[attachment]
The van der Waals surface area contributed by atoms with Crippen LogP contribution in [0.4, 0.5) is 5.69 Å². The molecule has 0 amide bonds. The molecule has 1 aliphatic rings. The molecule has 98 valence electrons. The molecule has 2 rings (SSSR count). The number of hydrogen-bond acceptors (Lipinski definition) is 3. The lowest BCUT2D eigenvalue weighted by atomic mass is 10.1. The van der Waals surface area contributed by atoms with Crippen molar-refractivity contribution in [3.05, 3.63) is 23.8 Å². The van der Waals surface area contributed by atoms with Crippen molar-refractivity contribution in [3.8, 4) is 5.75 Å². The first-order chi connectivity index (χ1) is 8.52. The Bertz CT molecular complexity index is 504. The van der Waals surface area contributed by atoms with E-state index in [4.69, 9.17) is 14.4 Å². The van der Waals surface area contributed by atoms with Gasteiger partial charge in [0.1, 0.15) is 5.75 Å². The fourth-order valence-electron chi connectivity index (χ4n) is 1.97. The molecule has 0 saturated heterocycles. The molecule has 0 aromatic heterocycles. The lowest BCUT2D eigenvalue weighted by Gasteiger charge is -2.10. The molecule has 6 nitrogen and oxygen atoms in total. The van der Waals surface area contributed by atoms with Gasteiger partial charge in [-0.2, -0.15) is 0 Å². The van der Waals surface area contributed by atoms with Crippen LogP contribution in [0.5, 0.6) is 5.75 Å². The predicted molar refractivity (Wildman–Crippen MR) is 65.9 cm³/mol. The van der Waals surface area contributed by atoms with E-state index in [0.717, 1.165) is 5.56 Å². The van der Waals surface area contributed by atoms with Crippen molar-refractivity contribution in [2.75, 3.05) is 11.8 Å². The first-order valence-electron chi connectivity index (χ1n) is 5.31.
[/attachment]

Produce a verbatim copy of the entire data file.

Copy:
The van der Waals surface area contributed by atoms with Crippen LogP contribution in [0.4, 0.5) is 5.69 Å². The molecule has 0 amide bonds. The molecule has 1 aliphatic rings. The molecule has 98 valence electrons. The molecule has 2 rings (SSSR count). The number of hydrogen-bond acceptors (Lipinski definition) is 3. The lowest BCUT2D eigenvalue weighted by atomic mass is 10.1. The van der Waals surface area contributed by atoms with Crippen molar-refractivity contribution in [3.05, 3.63) is 23.8 Å². The van der Waals surface area contributed by atoms with Crippen molar-refractivity contribution in [3.8, 4) is 5.75 Å². The first-order chi connectivity index (χ1) is 8.52. The Bertz CT molecular complexity index is 504. The van der Waals surface area contributed by atoms with E-state index in [4.69, 9.17) is 14.4 Å². The van der Waals surface area contributed by atoms with Gasteiger partial charge in [0.1, 0.15) is 5.75 Å². The fourth-order valence-electron chi connectivity index (χ4n) is 1.97. The molecule has 0 saturated heterocycles. The molecule has 0 aromatic heterocycles. The lowest BCUT2D eigenvalue weighted by Gasteiger charge is -2.10. The molecule has 6 nitrogen and oxygen atoms in total. The van der Waals surface area contributed by atoms with Gasteiger partial charge in [-0.2, -0.15) is 0 Å². The van der Waals surface area contributed by atoms with Crippen LogP contribution in [0.5, 0.6) is 5.75 Å². The predicted molar refractivity (Wildman–Crippen MR) is 65.9 cm³/mol. The van der Waals surface area contributed by atoms with E-state index in [0.717, 1.165) is 5.56 Å². The van der Waals surface area contributed by atoms with Crippen molar-refractivity contribution in [2.75, 3.05) is 11.8 Å². The first-order valence-electron chi connectivity index (χ1n) is 5.31.